Before i left for Paris and Amsterdam in September, i quit my job. No need to belabor why here, other than to say i just wasn’t happy with the work. Since then, i’ve been either traveling or slacking off, with a couple of interviews and a week or so of finishing up some grueling contract work.
Needless to say, i’ve been granted a lot of time to spend with my thoughts, so it’s fortunate that i’ve been able to do such a good job of drowning them out by building Legos, watching Champions League games (at home! during the day!), and playing a lot of Fieldrunners 2 and FIFA 13. But all this doesn’t add up to much, merely ways of passing the day until i can hang out with people in the evenings, or go play soccer. It’s all desperately uncreative, in the sense that i have nothing to show for most of my days. The Legos will be taken apart at some point, and Xbox achievements do not count.
By the same token, i’m resolved not to jump back into work that maybe isn’t a great fit, so for now, the plan is to line up contract work that lets me do interesting things, and then bugger off and go interesting places. It’s not even that i need the money—i didn’t undertake this plan without having a cushion built up that will last many months longer. In theory.
Despite that, though, it’s been an interesting opportunity to think about my relationship to money, in that no matter how cavalier i am about it (and rest assured, i am), there is still that bit of nervousness when the spigot that fills up your finances is gently turned off. There’s a tendency to want to put your foot over the drain, to have it flow out more slowly, more deliberately. My attitude changes from day to day; some days i feel fine about it and go out and drink with my customary abandon, some days i feel like eating ramen with the blinds drawn.
And it’s interesting to think about money in the sense of a flow, particularly to recognize how many things we interact with on a daily basis are founded on the principle of having everyone be spending money, directly or indirectly in some way for as much of the day as is possible. Subscriptions for this, a fare for that, a fee here, and a bill there. You wake up and you’re not only using things, ideally, you’re using things up. It’s not in my nature to curtail this lifestyle. In the same way i eat an appalling diet and offset it by being highly active, i’m far more comfortable being a hardworking spendthrift.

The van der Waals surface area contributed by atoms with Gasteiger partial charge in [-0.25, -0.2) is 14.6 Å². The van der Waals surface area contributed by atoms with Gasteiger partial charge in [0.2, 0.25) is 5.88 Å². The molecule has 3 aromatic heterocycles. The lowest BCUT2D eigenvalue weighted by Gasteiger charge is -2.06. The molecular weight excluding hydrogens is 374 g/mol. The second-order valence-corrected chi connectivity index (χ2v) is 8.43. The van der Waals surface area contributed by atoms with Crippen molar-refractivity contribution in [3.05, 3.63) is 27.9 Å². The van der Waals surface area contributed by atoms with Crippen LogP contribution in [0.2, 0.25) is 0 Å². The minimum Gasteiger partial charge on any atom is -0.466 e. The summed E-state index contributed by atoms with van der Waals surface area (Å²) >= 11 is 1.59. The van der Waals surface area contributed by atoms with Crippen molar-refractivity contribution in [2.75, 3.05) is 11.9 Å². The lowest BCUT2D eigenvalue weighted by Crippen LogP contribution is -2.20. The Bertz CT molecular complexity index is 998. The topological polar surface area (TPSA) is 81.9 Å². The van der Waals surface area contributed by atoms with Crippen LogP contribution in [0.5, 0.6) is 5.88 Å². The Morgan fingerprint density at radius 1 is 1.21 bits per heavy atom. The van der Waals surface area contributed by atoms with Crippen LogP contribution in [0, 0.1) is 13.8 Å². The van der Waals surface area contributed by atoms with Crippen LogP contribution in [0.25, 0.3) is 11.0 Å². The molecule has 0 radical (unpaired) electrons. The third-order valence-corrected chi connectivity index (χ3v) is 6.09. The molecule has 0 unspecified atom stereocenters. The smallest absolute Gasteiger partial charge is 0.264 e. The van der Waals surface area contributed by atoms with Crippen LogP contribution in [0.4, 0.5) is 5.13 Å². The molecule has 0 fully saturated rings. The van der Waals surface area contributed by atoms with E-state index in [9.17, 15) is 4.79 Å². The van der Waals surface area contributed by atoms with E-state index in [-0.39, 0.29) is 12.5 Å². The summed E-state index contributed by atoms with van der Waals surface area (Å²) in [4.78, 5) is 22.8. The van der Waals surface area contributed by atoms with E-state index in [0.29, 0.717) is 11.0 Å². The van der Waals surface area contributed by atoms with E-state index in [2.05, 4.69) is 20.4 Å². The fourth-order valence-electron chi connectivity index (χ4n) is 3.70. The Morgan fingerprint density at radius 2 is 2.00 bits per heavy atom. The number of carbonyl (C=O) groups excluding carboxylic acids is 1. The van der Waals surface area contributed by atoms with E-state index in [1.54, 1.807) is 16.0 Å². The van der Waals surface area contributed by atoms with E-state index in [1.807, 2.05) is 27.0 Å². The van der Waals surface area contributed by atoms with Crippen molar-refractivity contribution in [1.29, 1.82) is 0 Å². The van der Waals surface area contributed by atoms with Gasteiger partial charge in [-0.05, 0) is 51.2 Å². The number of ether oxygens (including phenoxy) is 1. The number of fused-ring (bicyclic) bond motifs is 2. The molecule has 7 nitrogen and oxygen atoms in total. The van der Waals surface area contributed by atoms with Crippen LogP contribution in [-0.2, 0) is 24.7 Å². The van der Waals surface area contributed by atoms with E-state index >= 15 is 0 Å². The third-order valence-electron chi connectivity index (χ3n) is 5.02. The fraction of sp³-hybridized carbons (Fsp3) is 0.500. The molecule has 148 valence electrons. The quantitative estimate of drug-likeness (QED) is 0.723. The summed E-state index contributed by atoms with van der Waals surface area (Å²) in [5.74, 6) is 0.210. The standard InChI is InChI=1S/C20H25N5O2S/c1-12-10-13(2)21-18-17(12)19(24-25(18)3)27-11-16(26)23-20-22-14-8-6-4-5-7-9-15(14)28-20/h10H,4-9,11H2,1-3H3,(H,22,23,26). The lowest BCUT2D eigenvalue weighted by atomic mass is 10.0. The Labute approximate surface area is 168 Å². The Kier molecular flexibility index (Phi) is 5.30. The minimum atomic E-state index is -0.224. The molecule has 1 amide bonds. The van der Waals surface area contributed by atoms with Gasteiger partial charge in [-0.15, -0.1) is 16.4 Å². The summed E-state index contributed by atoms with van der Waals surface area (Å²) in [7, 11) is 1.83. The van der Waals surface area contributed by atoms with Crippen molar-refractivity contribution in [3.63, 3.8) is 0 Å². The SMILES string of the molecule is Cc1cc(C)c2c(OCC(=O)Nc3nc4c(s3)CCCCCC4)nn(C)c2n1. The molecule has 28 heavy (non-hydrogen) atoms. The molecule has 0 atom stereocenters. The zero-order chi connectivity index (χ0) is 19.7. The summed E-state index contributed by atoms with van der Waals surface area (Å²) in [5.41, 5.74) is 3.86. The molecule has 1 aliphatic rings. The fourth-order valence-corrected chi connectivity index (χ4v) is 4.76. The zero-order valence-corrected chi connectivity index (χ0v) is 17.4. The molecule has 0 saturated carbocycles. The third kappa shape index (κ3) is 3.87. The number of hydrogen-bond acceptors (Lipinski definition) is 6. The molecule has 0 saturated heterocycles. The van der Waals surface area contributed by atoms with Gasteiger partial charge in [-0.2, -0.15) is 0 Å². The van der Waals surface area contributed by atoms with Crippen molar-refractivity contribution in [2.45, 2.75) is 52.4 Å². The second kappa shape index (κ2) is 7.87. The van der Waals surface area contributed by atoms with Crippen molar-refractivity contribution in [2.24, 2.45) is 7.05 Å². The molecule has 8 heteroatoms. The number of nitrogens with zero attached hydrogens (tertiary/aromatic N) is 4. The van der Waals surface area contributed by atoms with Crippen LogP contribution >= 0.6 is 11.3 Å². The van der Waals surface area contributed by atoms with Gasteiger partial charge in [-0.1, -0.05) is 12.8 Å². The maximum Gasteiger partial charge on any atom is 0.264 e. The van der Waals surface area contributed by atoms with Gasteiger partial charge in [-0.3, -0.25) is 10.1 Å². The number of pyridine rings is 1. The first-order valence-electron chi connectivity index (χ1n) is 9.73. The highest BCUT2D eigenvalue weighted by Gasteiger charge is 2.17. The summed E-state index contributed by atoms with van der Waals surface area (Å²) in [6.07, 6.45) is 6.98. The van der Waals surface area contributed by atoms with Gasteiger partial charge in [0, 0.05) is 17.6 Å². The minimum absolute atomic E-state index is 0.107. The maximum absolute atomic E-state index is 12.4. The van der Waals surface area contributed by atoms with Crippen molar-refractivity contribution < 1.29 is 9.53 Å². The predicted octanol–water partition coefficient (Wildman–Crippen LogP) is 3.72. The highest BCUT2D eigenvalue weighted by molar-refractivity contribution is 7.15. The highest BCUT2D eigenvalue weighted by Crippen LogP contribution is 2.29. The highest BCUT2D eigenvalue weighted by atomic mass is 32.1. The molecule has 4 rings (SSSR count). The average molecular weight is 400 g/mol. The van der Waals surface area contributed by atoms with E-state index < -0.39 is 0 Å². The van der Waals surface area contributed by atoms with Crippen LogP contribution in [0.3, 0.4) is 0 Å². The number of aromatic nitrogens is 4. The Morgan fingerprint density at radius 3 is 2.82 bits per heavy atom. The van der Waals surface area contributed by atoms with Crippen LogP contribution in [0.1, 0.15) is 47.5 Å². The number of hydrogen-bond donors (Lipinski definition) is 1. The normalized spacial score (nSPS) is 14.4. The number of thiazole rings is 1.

Still, just the other day, i was thinking about how the act of buying a thing (or at least appearing like you could) lets you into the club, admits you to the civilization of niceness. Buy a cheeseburger, use our bathroom. Gawk at a computer in a warm, modern store. $6 for a beer gets you a nice place to sit. $9 a month lets you compare yourself to the downtrodden Michael Keaton and watch Mr. Mom whenever you want. It’s informative then, when faced with those as identified expenses, items to consider the value of instead of ‘oh, whatever’, to gain some perspective and realize that i’m lucky to have whatever option this is that i’ve chosen, and that nothing going on right now constitutes a problem.
After all, i’m writing this from the Charles River boat docks watching the sun set while you’re still at work.